Sign that says "STOP Property Transfer Tax" with "Transfer" crossed out     Wrong. The measure lost 52% to 48%. In other words, too many non-millionaires voted against their own interests.

     Why? Because of a massive TV-ad and mail-brochure campaign that used misdirection and downright lies to convince small (and aspiring) homeowners and small business owners - especially POCs - that their annual property tax rates would go up every year. And renters that they'd no longer be able to afford their rent. Even though the transfer tax would never apply as long as owners held onto their property.

     Another favorite deceptive optic was to repeatedly use the words PROPERTY TRANSFER TAX in big bold type with a big swish drawn through the word TRANSFER. I don't have to tell you the campaign was well funded by the most wealthy of homeowners and the least ethical of real estate professionals and the greediest of developers, do I?

    Did I vote? Yes. Did I try to educate my neighbors, regardless of their partisanship (or non), about their stake in this? Yes. Our ward actually voted 71% in favor of this measure. Have I given up? No. The vote was close; the proponents can do a lot over time to counteract the deceptive claims of the opponents. And the City can try again, maybe even with an improved plan. What's going on in your community that you need to get out and vote about? 'Cuz since Citizens United perpetrated the idiocy that money is speech, allowing the 1% to shout down everyone else. the only way to counteract that is with enough of the 99% using our votes to speak louder.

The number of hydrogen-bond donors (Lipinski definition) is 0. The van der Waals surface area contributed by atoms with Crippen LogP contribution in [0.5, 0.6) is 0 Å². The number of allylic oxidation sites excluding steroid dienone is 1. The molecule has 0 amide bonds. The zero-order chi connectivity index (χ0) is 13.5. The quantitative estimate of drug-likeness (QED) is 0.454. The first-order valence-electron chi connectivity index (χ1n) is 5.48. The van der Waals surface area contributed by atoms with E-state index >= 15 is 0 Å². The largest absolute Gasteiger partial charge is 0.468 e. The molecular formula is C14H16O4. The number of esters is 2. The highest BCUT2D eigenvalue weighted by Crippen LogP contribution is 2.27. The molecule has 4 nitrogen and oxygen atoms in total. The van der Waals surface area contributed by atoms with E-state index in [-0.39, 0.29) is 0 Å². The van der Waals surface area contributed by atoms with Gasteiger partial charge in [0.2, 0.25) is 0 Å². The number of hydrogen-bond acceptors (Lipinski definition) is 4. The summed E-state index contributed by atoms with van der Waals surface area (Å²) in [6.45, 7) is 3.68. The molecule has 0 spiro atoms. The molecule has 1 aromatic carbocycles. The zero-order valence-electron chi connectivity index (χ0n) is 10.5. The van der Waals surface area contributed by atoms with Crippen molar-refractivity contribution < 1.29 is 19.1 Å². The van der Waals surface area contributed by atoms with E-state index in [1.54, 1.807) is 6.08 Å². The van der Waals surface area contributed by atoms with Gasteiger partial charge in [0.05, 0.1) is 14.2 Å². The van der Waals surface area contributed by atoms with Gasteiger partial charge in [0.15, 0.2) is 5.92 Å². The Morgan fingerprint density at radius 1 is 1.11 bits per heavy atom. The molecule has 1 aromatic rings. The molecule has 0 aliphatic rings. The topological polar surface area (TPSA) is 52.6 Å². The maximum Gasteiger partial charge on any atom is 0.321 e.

Back to Espinoza, who ended with a telling query: "What will come after late capitalism?" Good question, David.  And: "In the face of the climate crisis, some are imagining everyday lives no longer guided by overconsumption and environmental degradation," he responded to himself. One can only hope. One can only hope it'll happen soon enough.

OTOH, evolution isn't over. The Creative Force - however you define her, him, or it - is still operating, and will continue to do so. What if we screw it up so royally that we pretty much wipe all "higher" life forms - like, say, vertebrates - off the face of the land and the waters? Well then, I'm definitely rooting for the octopi to be the next race that comes out of the oceans and strives to properly perfect and use art and science, faith and investigation, diversity and unity to achieve what 12-Steppers call "conscious contact with God" and with the world around them. After all, they have a wildly different way of looking at things than we do; so maybe what we got wrong, they'll get it right. Right?